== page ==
Pollard reflects "he [Dowling] was limited in handling spinners because he didn't have the experience. I could go into statistics on the tour when I was vice captain, that the spinners got wickets when I captained, but they didn't when he captained."
This may also have something to do with Pollard's lack of bowling success abroad. His 152 wickets in New Zealand cost him 26 each, while his 72 abroad were taken at over 40. Other reasons may have been his not flighting the ball along accepted lines. He was a quick off spinner, whose lack of height meant he lacked loop.
Despite this, Pollard was one of the few all-rounders playing test cricket during his era. He was the main spinner and a front line batsman. The main man in this category was the incomparable Gary Sobers, but Pollard's dynamism and complete dedication to the team at the expense of almost all, meant he was invaluable to the New Zealand team for the greater part of 10 years.
Pollard's strengths, his fitness, speed and purpose in the field, his fighting strokeplay and assertive bowling would have lent themselves to the one day game. Indeed, in New Zealand's first one day international series in Britain, in 1973, Pollard won 125 pounds as New Zealand player of the series (he thinks it was shared amongst the team). Pollard was ahead of his time in terms of improvising and fielding, as well as working out the angles and strategies required to succeed in the one day game. In that he was like J.R. Reid, of whom it is often said that he would have been a great one day player.
Another of Pollard's strengths was his durability. It amazes him that, with the sports physios they have now players still break down. On the 1965 tour the team were away for five and a half months. In India and Pakistan they played seven test matches almost in a row. Without a break they hit Britain.
Pollard was the all-rounder in the squad so he played almost every game. They would play Saturday, Sunday off, Saturday, Monday, Tuesday, travel Tuesday night, Wednesday, Thursday, Friday, travel Friday night, back to Saturday. They had four fast bowlers. They played three a game with one off, and they didn't get injured. Pollard is at a loss to explain New Zealand's current injury crisis.
"I'm sure the game has not really changed in terms of demands on the body. I mean a bowler's a bowler. I don't know what it is. They're probably more fussy -they're pros, its their job and career. If they get a twinge they've got to get it fixed, when we tended to play on. I didn't know what a pulled muscle was! In 10 years of playing soccer and cricket, continously, as an amateur admittedly, I think I missed one soccer game, I never missed a game of cricket. No answer to that."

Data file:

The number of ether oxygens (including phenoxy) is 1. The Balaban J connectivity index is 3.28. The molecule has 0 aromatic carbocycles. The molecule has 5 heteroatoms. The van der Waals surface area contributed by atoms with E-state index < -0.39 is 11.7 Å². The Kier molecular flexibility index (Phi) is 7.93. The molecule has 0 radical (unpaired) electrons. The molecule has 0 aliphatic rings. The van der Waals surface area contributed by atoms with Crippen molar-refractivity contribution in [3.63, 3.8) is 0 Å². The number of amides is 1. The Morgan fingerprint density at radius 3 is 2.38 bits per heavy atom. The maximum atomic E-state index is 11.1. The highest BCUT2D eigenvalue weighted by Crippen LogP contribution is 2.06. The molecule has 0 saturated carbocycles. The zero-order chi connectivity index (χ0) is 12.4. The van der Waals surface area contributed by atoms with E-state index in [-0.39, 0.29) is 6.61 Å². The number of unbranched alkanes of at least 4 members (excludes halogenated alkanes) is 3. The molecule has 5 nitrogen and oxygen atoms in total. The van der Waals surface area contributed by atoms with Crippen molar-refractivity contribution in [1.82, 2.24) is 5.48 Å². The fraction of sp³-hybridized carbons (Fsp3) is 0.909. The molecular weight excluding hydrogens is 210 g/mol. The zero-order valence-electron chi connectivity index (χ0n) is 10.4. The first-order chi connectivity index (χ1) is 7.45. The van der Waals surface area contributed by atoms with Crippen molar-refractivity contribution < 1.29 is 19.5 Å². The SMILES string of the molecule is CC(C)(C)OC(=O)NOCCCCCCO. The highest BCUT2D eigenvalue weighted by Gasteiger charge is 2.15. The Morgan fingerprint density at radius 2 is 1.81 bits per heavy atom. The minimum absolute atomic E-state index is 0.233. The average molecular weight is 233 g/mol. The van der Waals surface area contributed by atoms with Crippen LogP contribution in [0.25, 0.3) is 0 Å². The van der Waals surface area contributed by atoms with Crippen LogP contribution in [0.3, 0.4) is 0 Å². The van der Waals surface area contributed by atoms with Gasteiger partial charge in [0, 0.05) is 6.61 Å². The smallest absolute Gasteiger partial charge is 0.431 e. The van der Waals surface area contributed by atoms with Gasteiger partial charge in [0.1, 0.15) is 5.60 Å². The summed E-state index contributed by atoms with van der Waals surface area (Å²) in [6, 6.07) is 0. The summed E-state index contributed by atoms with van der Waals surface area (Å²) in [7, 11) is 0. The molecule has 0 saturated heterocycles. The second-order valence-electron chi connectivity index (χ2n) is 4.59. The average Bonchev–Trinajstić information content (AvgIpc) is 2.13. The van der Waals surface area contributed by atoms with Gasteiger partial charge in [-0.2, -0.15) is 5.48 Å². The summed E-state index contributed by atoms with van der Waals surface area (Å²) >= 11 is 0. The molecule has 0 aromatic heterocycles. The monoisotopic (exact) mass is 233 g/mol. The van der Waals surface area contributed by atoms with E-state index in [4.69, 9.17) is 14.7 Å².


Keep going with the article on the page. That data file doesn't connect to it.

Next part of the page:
Comparing the game of his time to the game today, Pollard believes he played in a strong era. In the 60's and early 70's Pollard feels the England side then had to be better than the England side now. "If you got anybody to pick the best hundred players of the last 50 years or 100 years, I wonder if any of the present side would get in. I would say the England side I played against would provide five or six players, when you've got Trueman, Statham, Barrington, Cowdrey, Edrich, Boycott. How many players have England got like that currently?"
He thinks New Zealand is still suffering from the Howarth regime, when they went to South Africa and they had "that druggie thing-" the Paarl incident. Pollard believes they lacked a senior pro or two, who were hardnosed, disciplined, and could role model. He thinks a test team needs a culture to go into, a bit like the All Blacks always had, but which I think they may be losing, a culture so the team is bigger than you, and you had to fit into.
"When I joined the team the captain was Mr. Reid, and that wasn't 150 years ago! I'm not saying that's great and right, but I think a lot of these guys haven't had that and they've never quite recovered from it and I still don't think they've got the disciplines they should have had, just through those tough-nosed older pros."
New Zealand brought in Glenn Turner, who Pollard had watched as an extraordinarily self contained young player in the '60's for Otago, to provide some renewed professionalism to the team.
Meanwhile, Pollard was happily coaching the 1st XI at Middleton Grange School, having had to turn his back on first playing, then a promising coaching career, when he achieved success with the New Zealand Youth team in Australia in the 70's, guiding captain Jeff Crowe and a team of future stars. But not on Sunday, of course, when the youngsters tended to struggle without Vic's prescence.. So Pollard could have contributed even more to New Zealand cricket, perhaps in some of the roles Turner took.
"Turner got a tough deal. Because I think he's a real pro. Be too pro-ish, you can lose your flair, English pros don't take risks. English pros, they work out their odds. If there's a 90% chance they go for that they won't risk the 10 and there's a place now and again to go for the 10%, and it comes off sometimes. But you've got to know just when."
Perhaps Pollard did know just when to get out, to concentrate on what really matters.